Great Game XXIV: Olaf Tryggvason

Although I’ve written mainly in the style of the sagas, this is the only episode where I deliberately retell one with only minor changes. It was an interesting exercise, in particular translating the poem “Broad sails” (of a much later period than the sagas, to be sure!). But I think it falls a bit flat as game writing; it’s not as though I improve on the original, and all you can tell about the course of the game is that I’m losing badly.

Now Richard of Flanders had brought his host north to meet Eystein, and the armies met outside Bremen, the prize of the last war. Eystein set up his men on a hill, with his archers in the back, so that they could shoot over the heads of the men in front. When Richard saw this, he remarked “Now we shall see if Norwegians can keep to a hill better than Saxons or Poles”; and he sent his horse to attack the Norwegian right and feign retreat, hoping to draw the men there down the hillside. But Eystein had placed bannermen everywhere with long axes, of the kind men call Danish or Lochaber, and they had instructions that any man who broke ranks should be killed; so the shield-wall did not tumble down into the valley as at Senlac. Bjarne Gormsson, who was King Eystein’s skald and stood beside him at that battle, speaks of this :

South I went
with the raven-feeder
to fight the Flanderns.
There I saw
how Norse hold hard
when a foeman presses.
Little luck had the southrons.

Then Richard said, “Well, if they won’t come down, we shall have to go up”; and he led his host forward hoping to break the shield-wall by a single hammerblow. But the Norwegians stood firm, and many men fell to their arrows. Now night was approaching, and both armies were hungry and tired; so a truce was arranged until next morning, and both sides lit fires and ate, each on their own side of the field.

Now in the morning King Eystein held a counsel, and Inge Raude said “Now I think we should move to attack. For yesterday we had the better of the Flanderns; today they will fear our men the more, and run.” But Eystein replied, “No man is better than the Norwegian in a shield-wall; but we have few who are mounted. In the plains the fight would not go in our favour.” Then Inge said, “Are not you the man who mocked me for cowardice? Now who is afraid?” Then Eystein drew his bow, and aimed an arrow at Inge; but he said, “Shoot the other way, Sire King; it is more needed there.” Eystein did not shoot him, but instead said, “Very well, we shall try it your way.” And so the horns were blown for attack.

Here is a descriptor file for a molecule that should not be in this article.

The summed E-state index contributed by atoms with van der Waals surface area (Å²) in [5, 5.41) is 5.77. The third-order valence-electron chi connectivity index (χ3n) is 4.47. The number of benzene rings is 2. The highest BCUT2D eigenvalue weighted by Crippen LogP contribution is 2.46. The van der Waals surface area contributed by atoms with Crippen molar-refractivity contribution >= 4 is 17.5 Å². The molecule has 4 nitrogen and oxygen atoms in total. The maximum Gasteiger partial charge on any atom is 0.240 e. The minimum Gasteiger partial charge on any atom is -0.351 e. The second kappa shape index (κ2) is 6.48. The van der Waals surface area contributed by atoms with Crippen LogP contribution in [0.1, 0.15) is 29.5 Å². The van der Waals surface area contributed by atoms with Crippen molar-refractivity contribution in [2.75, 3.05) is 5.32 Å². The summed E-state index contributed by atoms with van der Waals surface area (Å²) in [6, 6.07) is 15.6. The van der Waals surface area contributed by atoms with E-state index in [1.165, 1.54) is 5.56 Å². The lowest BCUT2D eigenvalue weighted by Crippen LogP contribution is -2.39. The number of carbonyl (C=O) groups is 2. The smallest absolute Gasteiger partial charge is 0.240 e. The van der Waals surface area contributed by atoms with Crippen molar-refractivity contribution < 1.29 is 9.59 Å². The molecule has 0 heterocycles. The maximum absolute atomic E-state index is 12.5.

But now it went as Eystein had said : On the move, the Norwegian wall became disordered, and Richard’s knights charged into the gaps and opened them wider, and many were killed. Also the few mounted Danes and Germans that Eystein had with him were driven off, and the flanks of the Norwegian host lay open to attack; here there was much hard fighting, but the Norwegians were beset on two sides, and had the worse of it; so in the end, there was no choice but to retreat.

Now while Richard besieged Bremen, Eystein marched his army to Lubeck, and there he heard word from the east and south. Because the Bohemians and Poles had not guarded their southern borders, but instead had sent all their armies north, the men Eystein had thought would be able to hold his foes at bay had instead been defeated, and been forced to retreat to the coast, and many had died.

Therefore Eystein called together his counsellors, and said to them, “This war has not gone well for us. Let me now hear your thoughts on how we should proceed from this pass.” First to speak was Inge Raude : “Sire King, if we had had more men at Bremen, we should have had the victory there. Let us therefore gather all our armies here, and march west to meet Richard of Flanders again in battle, and this time destroy him. And then when this is done, we can turn east to deal with the Poles.” “That is well said”, said Eystein, “I wish you had thought as deep before Bremen. But now let us hear what others have to say.”

Next spoke Saru, the Mad Bishop : “Sire King, I believe our best course is to remain here, and defend these cities. Here we have strong walls and loyal men; let the southerners grind their teeth on those stones. Then when they are weak, and our allies strike from the south – that will be our time to strike.” To this Eystein said “You speak well, friend Saru; the walls of Lubeck are indeed strong. Now let me hear from Koza; what news of our allies?” For Koza of Podlasie was King Eystein’s chancellor, and sent men far abroad to bear tidings and hear news. But before he could speak, Ursula von Nordheim interrupted : “Sire King, I have news that you must hear before you decide. A messenger ship reached us today : Kazimierz has stolen a march; he has landed in Skåne, and burns the land there!”